We live in a scientifically aware world where facts and hard evidence play an essential role in our life. Yet, we still have fantasies related to myths and folklore of ancient times. In recent years we witnessed Roman and Greek mythology taking center stage in mainstream millennial culture. This cultural reset encouraged many people to explore myths and legends in various cultures. Moreover, the introduction of anime and manga that constantly referred to Japanese Mythology was a game-changer. So, While you are enjoying a laid-back afternoon with Japanese sushi and binge-watching anime, allow us to introduce you to the world of Japanese mythology.
Japanese mythology is an epic saga of adventurous folktales that reflects the deep meaning of life. It has heavy influences from Shinto and Buddhist traditions and stories. Deities, royalty, and nature are the common theme of Japanese mythical tales. For generations, these tales passed on in the oral and written form. The legendary tales of the Sun Goddess, animal spirits, dragon kings and the underworld will leave you enchanted. The two major sources of Japanese mythology are Kojiki (Records of Ancient Matters) and Nihon Shoki (Chronicles of Japan).
So, here is the list of 5 famous legends of Japanese Mythology:
Japanese Tale of Creation
Kojiki (Records of Ancient Matters) and Nihon Shoki (Chronicles of Japan) is the source of the Japanese creation myth. According to the legend, the two gods Izanami and Izanagi were ordered to stir the ocean with a jeweled spear. The first island came to existence with drops of crystalized salt after the withdrawal of the spear. They named it Onogoro-Shima and hosted their wedding ceremony. During the ritual of marriage, Izanami (female deity) wrongly told the first words, and as a result, their first two children were deformed and ugly. They soon realized that the reason for their misfortune was an incorrect marriage ceremony. They corrected their mistake and procreated auspicious offsprings that now are the eight principal islands of Japan: Awaji, Shikoku, Oki, Tsukushi (Kyushu), Iki, Tsu, Sado, and Oyamato.
The Sun, the Moon, and the Wind
Izanami died during the childbirth of Kagutsuchi (the Fire God). The loss of her beloved wife left Izanagi devastated and he decided to bring her back from Yomi-Tsu-Kuni (the underworld). Izanami requested Izanagi to not look at her, however, Izanagi lit the torch and found her wife’s rotting corpse. Izanami felt provoked. Hence, sent hideous female spirits, thunder gods, and an army of fierce warriors after him. Izanagi somehow managed to escape and block the passage between Yomi and the world of living with a boulder. As he purifies himself more deities start appearing. Other important Gods like Amaterasu (Sun), Tsukuyomi (Moon), Susanoo (Wind) came to life when Izanagi washed his face.
Amaterasu and the Cave
This mythical folklore tells us the tale of the rivalry between Amaterasu and her brother Susano-o. According to the famous tale, the Sun Goddess hides in the cave and seals the entrance with the heavenly rock. The upper and middle worlds plunged into the darkness.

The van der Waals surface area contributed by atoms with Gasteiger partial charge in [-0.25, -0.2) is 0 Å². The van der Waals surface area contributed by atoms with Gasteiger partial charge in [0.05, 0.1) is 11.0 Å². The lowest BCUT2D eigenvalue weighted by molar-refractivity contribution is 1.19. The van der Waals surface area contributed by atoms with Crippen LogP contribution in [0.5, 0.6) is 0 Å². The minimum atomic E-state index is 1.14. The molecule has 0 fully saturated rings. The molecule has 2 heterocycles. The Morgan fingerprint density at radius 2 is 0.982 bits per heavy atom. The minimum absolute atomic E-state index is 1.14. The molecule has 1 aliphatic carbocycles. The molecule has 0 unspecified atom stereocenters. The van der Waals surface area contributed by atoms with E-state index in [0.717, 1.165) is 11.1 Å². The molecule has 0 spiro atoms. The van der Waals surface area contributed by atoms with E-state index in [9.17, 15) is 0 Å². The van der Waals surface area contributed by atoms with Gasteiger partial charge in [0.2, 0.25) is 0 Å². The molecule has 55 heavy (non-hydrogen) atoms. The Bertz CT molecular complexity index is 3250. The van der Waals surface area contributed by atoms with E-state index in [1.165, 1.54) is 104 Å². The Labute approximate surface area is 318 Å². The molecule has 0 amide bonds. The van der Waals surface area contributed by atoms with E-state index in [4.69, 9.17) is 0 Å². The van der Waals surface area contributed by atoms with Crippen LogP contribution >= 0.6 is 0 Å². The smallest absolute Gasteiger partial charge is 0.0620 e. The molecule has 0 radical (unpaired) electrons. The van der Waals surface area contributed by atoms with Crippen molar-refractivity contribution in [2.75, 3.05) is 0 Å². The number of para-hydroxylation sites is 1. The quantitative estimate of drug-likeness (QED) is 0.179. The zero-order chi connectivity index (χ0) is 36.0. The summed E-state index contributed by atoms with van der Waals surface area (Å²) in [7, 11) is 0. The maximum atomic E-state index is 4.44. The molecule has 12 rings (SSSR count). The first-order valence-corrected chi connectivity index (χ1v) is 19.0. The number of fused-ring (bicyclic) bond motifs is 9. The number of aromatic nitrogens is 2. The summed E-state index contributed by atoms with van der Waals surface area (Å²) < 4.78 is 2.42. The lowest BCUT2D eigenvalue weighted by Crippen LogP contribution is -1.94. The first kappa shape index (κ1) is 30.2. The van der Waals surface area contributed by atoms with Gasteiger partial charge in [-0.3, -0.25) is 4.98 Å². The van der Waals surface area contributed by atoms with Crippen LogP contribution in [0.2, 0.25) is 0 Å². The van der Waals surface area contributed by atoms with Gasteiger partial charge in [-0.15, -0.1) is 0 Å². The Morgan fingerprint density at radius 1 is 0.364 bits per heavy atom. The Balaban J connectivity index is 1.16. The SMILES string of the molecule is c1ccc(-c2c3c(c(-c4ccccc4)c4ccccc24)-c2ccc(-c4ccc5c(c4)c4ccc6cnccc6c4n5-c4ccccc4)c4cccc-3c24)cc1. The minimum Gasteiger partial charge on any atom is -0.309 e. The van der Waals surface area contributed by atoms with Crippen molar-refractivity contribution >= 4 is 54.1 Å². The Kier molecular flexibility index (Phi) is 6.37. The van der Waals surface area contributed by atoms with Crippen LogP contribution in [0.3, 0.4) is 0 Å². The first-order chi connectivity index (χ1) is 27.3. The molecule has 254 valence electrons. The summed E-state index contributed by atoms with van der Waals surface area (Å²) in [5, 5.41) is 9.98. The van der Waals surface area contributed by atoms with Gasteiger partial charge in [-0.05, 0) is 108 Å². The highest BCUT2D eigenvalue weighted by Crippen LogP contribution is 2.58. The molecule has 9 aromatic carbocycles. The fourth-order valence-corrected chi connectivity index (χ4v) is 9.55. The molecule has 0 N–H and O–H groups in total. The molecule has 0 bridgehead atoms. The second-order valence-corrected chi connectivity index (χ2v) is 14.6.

Thus the gods called an emergency meeting by the heavenly river of Serenity to discuss the ways to bring Amaterasu out of the cave. They decided to place cocks, a large Sakaki tree, jewels, and a large mirror outside the cave. The goddess of art Ameno-uzume started swaying her and whirling her bare body leaving a hypnotic effect. Amaterasu’s curiosity got the best of her. She slid the heavenly rock to take a look. Ameno-uzume told her about the arrival of the new god. She failed to recognize her reflection. Ameno-tajikarao pulled her out of the cave. Later, praises were showered on her. Her return enlightened the upper and middle worlds.
Hare of Inaba
In Japanese mythology, animals have a symbolic meaning. The tale of Hare of Inaba is divided into two small stories- The Rabbit and the Wani and Yasogami. The hare is usually portrayed as a wise animal. Here, he is shown as a foolish animal who suffered because of his deceiving scheme. The Wani (crocodile) outrageously attacked the hare after he came to know about his scheme. The second part talks about the encounter of the hare and Oonamuchi, god and master of the land. Oonamuchi was visiting Princess Yakami in Inaba Province with his elder brothers. When one of the brothers saw the hare suffering he suggested the hare bathe in the sea and worsened his wound. Oonamuchi, on the other hand, suggested that he bathe in a freshwater river and roll the pollen of cattails. The hare prophesied that Oonamuchi will be the one to marry Princess Yakami.
The Japanese Legend of Emperor Jimmu
Emperor Jimmu was the first emperor of japan and a direct descendent of the Sun Goddess, Amaterasu. He is also the founder of the Imperial dynasty. He shared a very special bond with the people of Japan. The special bond helped in the smooth governance of Japan. He was born on the first day of the first month (660 B.C.E). He died on the eleventh day of the third month (585 B.C.E) according to the Japanese calendar. However, historians are skeptical about his existence due to a lack of evidence. The people of Japan celebrate 11th February as Commemoration of the founding of Japan day because it is the accession date of Emperor Jimmu.
To sum up, mythology legends happen to genuinely set in the soul of Japan. Moreover, the mystical tales and mythological legends of Japan are a great way to understand the beautiful culture of Japan. Another interesting attribute of Japanese mythology is that it explains the origin of the imperial family. Thus the ruling class strengthened its authority in Japan. The debate of facts and fiction is never-ending but these compelling stories of love, life, and loss are a reflection of human complexity.